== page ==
The representation of the female victim of the vampire, translated from Poem in comics – as well as that of the young woman enslaved by the Moors and that of “La vampira”, in which there is an insinuation of lesbianism – still bears resemblance to several heroines sexy comics from the 1960s, in which the writer was interested: Barbarella, created by Jean-Claude Forest, Valentina, by Guido Crepax, Satanik, by Max Bunker (Luciano Secchi) and Magnus (Roberto Raviola), Selene, by Paul Savant (Marco Rostagno) and Victor Newman (Corrado Farina).

Entering the universe of comics also means referring to Pop Art, which so fascinated Dino Buzzati. In early 1964, after a visit to the United States, the writer became enthusiastic about this artistic manifestation, which would emerge victorious at the Venice Biennale that same year. A new trip to New York, in December 1965, took him to the studios of several of his exponents, including Andy Warhol. It goes without saying that the writer was a staunch supporter of figurative art.[12]

The face of the kidnapped girl's sister, in the foreground, reveals the admiration for Lichstenstein, already manifested in "La vampira", "Un utile indirizzo" and "Un amore" (1965), while the empty coat of the man enslaved by the love of a young woman is a tribute to Oldenburg, previously rendered in the last painting mentioned, in “Laide” (1966) and “Ritratto di un vecchio nobile austriaco” (1967). It is not rare for Buzzathean women to be caught in lascivious poses (derived from the languor of Madonna of Munch in its various versions), such as the aforementioned “Laide” and those that occupy countless pages of smoke poem (some of which are inspired by French erotic periodicals from the 1960s, or offer their tempting lips, such as those that predominate in the illustration of “Il Sorri Fatale”.[13]

In the field of literature, the mention of novels Moby Dick (1851), by Herman Melville, and The fire (1900), by Gabriele D'Annunzio, in “Il colombre” and “Il Veneza”, respectively; to the short story “The fall of the Usher house” (1839), by Poe, in “La caduta dalla casa Usher” [14]; to the fable of Little Red Riding Hood, in “Cappuccetto rosso”, and to the thought of Pierre Klossowski, in “Il formicone”[15], is explained by the author himself, although it may be a false lead. Among the literary works, they could be listed even Morel's invention (1940), by Adolfo Bioy Casares, in the title of the book, the rhino (1959), by Eugène Ionesco, in “I rinoceronti”, and Bondage human (1915), in “Schiavo d'amore”, since this was the translation of the title of the novel by William Somerset Maugham in Italian.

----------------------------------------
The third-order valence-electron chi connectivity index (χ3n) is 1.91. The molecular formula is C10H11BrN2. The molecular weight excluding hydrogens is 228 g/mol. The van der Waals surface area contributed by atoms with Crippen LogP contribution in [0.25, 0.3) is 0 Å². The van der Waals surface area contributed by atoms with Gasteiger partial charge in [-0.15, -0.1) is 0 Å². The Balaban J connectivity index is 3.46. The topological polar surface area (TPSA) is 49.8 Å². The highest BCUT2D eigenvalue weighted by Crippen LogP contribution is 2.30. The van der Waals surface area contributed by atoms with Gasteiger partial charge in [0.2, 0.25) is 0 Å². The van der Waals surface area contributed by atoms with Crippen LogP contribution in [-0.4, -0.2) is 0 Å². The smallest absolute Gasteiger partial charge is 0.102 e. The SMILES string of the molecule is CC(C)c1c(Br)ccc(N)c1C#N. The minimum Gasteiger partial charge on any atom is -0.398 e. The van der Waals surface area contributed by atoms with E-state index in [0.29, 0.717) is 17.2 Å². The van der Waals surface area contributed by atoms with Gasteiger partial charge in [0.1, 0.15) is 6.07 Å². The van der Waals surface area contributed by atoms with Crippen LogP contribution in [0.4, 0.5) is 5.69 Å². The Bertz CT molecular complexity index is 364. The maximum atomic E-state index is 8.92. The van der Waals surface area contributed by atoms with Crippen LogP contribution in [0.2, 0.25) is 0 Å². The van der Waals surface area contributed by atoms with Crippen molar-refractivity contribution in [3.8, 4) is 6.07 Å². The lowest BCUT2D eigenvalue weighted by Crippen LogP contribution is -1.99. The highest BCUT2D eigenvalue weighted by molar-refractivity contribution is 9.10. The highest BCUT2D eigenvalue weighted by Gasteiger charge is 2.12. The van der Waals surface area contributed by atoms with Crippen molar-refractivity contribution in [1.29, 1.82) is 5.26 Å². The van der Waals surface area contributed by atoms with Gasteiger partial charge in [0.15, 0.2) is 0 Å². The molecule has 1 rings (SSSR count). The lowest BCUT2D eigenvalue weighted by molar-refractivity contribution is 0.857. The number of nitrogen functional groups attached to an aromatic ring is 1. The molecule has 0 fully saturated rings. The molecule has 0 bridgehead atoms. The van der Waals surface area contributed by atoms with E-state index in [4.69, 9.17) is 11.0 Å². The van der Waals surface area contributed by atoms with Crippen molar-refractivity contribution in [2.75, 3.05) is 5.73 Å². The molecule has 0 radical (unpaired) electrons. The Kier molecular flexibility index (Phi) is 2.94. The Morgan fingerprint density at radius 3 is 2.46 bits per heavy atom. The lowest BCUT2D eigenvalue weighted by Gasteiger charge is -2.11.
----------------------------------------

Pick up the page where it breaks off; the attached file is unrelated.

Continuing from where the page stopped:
In any case, the theme of the man who succumbs to the charms of a woman, also present in “Il Sorri Fatale”, had already been addressed by Dino Buzzati in Un love (1963), a novel that, for part of the critics, was affiliated with Lolita (1955), by Vladimir Nabokov, narrating the story of a mature and successful architect, who falls in love with Laide, a young woman from the village who works as a prostitute in a meeting place.

The allusion to the theater of the absurd would be given not by the plot itself, but by the same atmosphere of strangeness, created by an unusual situation (as in the play), a fact reinforced by the use of hieroglyphic characters in the balloons that record the thoughts of the rhinos, in which Dino Buzzati recovered one of his adolescence passions: the discovery of Egyptology. It would not be the first time that the name of Dino Buzzati would be associated with that of Ionesco and Samuel Beckett, if we remember that Martin Esslin, creator of the concept of theater of the absurd, also included A clinical case among the representative pieces of the “crisis dramaturgy” (information provided by Carnazzi in the “Cronology”).[16]

Although the Italian geographical maps register Valmorel (a town in the vicinity of Belluno) and not Val Morel, which in “literary fiction, actually encompasses the territories of the Valley of Belluno” (according to Viganò in his afterword), the hypothesis could be raised that, in the toponym that integrates the title of the book, Buzzati wanted to pay homage to the Argentine novel, released in Italy in 1966, due to the same sensation of displacement in relation to the common perception of reality that the two books raise.

Among the cited literary works, the fable is perhaps the one that offers a reading key to The miracles of Val Morel. the adventure of Little Red Riding Hood, collected by Charles Perrault in the 1812th century and reworked by the Brothers Grimm in XNUMX, before being metaphorized, was a legend common to several European cultures in which wolves were a real presence. And this is what Buzzati seems to have done when he proposed his “version” of stories basically linked to the folklore of his region: he forged a series of small fables, introduced by a larger one, based on stories that, like that of little hat red, are part of a tradition of popular culture[17]: the oral transmission of stories and events, extraordinary or not, which are lost in the mist of time.